Russell Wilson Wants To Clarify What His Scam Water Can Do For Concussions

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Russell “Nanobubbles” Wilson said his magical miracle fraud water helped him get over a blow to the head in the NFC Title game, what he really meant was that the stuff is so puissant, it actually stopped him from getting a concussion in the first place. Oh, that’s much more believable.


The Seahawks quarterback says his comments about getting brained and playing on thanks to the salubrious properties of Recovery Water™ were “perceived wrong.” Well, first let’s take a look at what he said in that Rolling Stone profile.

Wilson is an investor in Reliant Recovery Water, a $3-per-bottle concoction with nanobubbles and electrolytes that purportedly helps people recover quickly from workouts and, according to Wilson, injury. He mentions a teammate whose knee healed miraculously, and then he shares his own testimonial.

“I banged my head during the Packers game in the playoffs, and the next day I was fine,” says Wilson. “It was the water.”

Rodgers offers a hasty interjection. “Well, we’re not saying we have real medical proof.”

But Wilson shakes his head, energized by the subject. He speaks with an evangelist’s zeal.

“I know it works.” His eyes brighten. “Soon you’re going to be able to order it straight from Amazon.”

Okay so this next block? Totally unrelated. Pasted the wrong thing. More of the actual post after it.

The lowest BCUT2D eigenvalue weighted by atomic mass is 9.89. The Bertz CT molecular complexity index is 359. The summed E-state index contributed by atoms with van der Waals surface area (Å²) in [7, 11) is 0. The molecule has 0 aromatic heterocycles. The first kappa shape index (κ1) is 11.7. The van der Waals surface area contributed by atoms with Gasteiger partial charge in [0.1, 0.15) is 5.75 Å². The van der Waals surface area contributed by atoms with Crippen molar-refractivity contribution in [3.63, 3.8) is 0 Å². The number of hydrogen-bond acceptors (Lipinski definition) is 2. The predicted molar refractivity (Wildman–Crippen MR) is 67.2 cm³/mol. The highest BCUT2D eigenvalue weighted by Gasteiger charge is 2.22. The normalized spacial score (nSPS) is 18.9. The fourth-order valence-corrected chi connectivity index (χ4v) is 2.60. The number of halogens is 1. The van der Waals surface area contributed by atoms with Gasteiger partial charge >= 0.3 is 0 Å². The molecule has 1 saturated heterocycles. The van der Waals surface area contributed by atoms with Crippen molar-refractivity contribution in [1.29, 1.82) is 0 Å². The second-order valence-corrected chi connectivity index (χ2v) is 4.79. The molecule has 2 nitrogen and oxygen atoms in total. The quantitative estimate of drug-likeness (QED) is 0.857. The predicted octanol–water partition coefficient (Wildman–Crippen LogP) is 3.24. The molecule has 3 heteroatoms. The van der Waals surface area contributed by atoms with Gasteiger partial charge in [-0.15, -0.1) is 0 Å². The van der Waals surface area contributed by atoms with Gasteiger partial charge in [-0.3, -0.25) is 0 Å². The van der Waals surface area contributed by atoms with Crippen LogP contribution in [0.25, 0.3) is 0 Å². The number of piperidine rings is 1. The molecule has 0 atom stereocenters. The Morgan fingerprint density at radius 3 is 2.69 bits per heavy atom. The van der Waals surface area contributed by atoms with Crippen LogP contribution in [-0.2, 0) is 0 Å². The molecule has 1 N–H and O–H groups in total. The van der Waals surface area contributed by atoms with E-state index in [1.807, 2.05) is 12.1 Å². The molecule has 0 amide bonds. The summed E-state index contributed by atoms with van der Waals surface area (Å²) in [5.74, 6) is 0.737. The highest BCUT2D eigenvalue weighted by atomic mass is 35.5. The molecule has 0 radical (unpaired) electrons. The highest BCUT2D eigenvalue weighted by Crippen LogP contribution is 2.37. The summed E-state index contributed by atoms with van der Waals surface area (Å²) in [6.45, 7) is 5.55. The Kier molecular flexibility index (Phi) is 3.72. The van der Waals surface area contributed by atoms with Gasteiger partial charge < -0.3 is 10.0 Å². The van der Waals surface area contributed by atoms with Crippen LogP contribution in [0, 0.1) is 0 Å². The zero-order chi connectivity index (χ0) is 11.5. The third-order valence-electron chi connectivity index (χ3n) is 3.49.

And let’s see how Wilson attempted to clear things up yesterday:

“I didn’t have a concussion,” Wilson said. “I guess it was perceived wrong. I did not have a concussion. I was saying that I had been consistently drinking the water for a month and a half — five, seven times a day. And I was like, ‘Man, maybe this stuff is helping me out.’

“I didn’t have a head injury, but what I was trying to say is I think it helped prevent it,” he said. “I think your brain consists of like 75, 80 percent water, so I think that just being hydrated, drinking the recovery water really does help.”

Your brain is mostly water, so drinking superwater must make it even stronger is the argument of a dumb person trying to sound smart. Or a smart person with a financial stake in convincing dumb people his superwater works.

Anyway, Wilson’s claims are ludicrous, and actively harmful in a world where snake-oil and homeopathy are allowed to share shelf space with actual medicine, and scam millions of people out of millions of dollars every day. And if Wilson convinces one young athlete that he can treat his concussion symptoms with a bottle of water, he’s done real physical harm.


Or maybe if the bubbles were even smaller, he would have put the ball on Ricardo Lockette’s back shoulder.